Table of Contents

International Documents on Corporate Responsibility

International Documents on Corporate Responsibility

Edited by Stephen Tully

International Documents on Corporate Responsibility includes the principal international, regional and national instruments drafted by intergovernmental organisations or states as well as codes of conduct formulated by industry associations, trade unions and non-governmental organisations. The coverage includes the fields of human rights, international criminal and environmental law, labour standards, international trade, armed conflict, sustainable development, corruption, consumer protection and corporate governance. Each document is accompanied by a brief explanatory commentary outlining the historical origins of the instrument, the principal actors involved, controversial negotiation issues, applicable implementation procedure, and identifies further reference material.

Chapter 42: Irish National Caucus: the MacBride Principles for Northern Ireland, 1986

Edited by Stephen Tully

Subjects: law - academic, company and insolvency law, corporate law and governance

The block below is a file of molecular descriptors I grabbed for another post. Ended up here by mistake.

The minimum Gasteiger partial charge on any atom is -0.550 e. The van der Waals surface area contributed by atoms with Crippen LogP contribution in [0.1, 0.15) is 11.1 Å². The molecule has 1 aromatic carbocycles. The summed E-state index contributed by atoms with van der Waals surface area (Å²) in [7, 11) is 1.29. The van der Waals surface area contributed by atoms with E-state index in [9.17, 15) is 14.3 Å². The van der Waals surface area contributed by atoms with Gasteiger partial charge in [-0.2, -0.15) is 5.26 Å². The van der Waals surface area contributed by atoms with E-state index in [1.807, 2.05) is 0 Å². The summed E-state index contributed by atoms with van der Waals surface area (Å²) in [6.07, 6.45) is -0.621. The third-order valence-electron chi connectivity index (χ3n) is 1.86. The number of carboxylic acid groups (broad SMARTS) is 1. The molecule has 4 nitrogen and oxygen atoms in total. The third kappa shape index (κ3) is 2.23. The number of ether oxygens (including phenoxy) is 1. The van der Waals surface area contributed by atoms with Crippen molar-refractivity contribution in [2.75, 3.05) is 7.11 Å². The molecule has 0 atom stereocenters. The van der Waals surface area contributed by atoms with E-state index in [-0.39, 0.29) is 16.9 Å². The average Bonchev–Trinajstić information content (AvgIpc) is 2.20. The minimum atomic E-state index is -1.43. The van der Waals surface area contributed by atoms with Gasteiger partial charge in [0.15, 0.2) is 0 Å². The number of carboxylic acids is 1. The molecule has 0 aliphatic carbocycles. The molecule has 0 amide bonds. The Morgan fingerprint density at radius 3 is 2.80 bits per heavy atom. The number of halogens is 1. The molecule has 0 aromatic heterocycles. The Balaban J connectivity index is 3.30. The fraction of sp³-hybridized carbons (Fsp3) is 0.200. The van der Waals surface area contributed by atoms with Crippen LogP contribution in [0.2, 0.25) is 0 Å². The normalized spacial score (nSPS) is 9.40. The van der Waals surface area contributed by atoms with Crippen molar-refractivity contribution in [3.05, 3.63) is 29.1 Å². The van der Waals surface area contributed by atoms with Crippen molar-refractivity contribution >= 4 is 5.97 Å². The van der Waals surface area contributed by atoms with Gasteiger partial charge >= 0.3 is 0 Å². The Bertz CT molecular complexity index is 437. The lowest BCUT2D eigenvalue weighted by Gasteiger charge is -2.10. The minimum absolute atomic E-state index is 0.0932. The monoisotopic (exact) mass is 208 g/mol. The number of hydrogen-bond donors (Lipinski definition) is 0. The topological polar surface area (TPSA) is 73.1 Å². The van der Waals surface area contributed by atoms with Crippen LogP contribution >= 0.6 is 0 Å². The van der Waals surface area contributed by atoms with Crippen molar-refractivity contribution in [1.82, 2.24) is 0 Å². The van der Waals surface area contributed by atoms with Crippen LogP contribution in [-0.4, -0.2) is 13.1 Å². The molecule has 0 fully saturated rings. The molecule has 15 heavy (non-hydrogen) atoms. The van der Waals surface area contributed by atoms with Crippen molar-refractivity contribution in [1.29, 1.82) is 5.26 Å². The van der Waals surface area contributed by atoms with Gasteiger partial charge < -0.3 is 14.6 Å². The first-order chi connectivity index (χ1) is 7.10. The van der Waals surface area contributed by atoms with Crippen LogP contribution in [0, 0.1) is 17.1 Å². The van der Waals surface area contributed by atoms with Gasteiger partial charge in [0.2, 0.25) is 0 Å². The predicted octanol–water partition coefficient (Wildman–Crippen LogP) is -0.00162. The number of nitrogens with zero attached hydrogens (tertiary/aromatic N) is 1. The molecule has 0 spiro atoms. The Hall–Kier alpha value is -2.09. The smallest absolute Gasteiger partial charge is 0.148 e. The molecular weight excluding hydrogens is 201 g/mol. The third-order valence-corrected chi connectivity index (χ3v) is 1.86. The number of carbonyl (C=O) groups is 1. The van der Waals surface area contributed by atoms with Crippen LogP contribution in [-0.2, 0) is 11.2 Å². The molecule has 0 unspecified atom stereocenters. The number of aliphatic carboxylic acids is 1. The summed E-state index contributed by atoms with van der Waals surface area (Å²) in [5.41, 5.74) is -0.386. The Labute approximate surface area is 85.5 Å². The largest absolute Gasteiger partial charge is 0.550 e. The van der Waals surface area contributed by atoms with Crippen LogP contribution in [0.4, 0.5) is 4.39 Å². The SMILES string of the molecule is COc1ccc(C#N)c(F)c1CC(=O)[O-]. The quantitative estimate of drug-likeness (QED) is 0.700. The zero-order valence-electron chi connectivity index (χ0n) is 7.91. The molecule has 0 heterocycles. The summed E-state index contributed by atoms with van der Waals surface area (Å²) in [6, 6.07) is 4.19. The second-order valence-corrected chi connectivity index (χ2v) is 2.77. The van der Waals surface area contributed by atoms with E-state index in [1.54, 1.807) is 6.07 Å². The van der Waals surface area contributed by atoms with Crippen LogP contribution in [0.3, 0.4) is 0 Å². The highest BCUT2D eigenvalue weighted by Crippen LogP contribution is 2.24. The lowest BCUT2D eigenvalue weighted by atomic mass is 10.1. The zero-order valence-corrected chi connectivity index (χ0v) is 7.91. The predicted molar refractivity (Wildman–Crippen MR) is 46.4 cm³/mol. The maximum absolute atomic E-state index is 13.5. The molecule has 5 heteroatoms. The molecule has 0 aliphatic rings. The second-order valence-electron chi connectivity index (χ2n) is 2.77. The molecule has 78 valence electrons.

Commentary: The MacBride Principles were first proposed in 1984 by Dr Sean MacBride, founder of Amnesty International. They are a set of nine equal opportunity guidelines for commercial operations within Northern Ireland. Some 65 companies agreed to ‘make all possible lawful efforts to implement and/or increase activity on each of the nine MacBride Principles’. See further, For academic commentary, see McCrudden C. (1999), ‘Human rights codes for TNCs: what can the Sullivan and McBride Principles tell us?’, Oxford Journal of Legal Studies, 19, 167–202. 1. 2. 3. 4. 5. 6. 7. 8. 9. Increasing the representation of individuals from underrepresented religious groups in the workforce including managerial, supervisory, administrative, clerical and technical jobs. Adequate security for the protection of minority employees both at the workplace and while travelling to and from work. The banning of provocative religious or political emblems from the workplace. All job openings should be publicly advertised and special recruitment efforts should be made to attract applicants from underrepresented religious groups. Layoff, recall, and termination procedures should not in practice, favour particular religious groupings. The abolition of job reservations, apprenticeship restrictions, and differential employment criteria, which discriminate on the basis of religion or ethnic origin. The development of training programs that will prepare substantial numbers of current minority employees for skilled jobs, including the expansion of existing programs and the creation of new programs to train, upgrade, and improve the skills of minority employees. The establishment of procedures to assess, identify and actively recruit...

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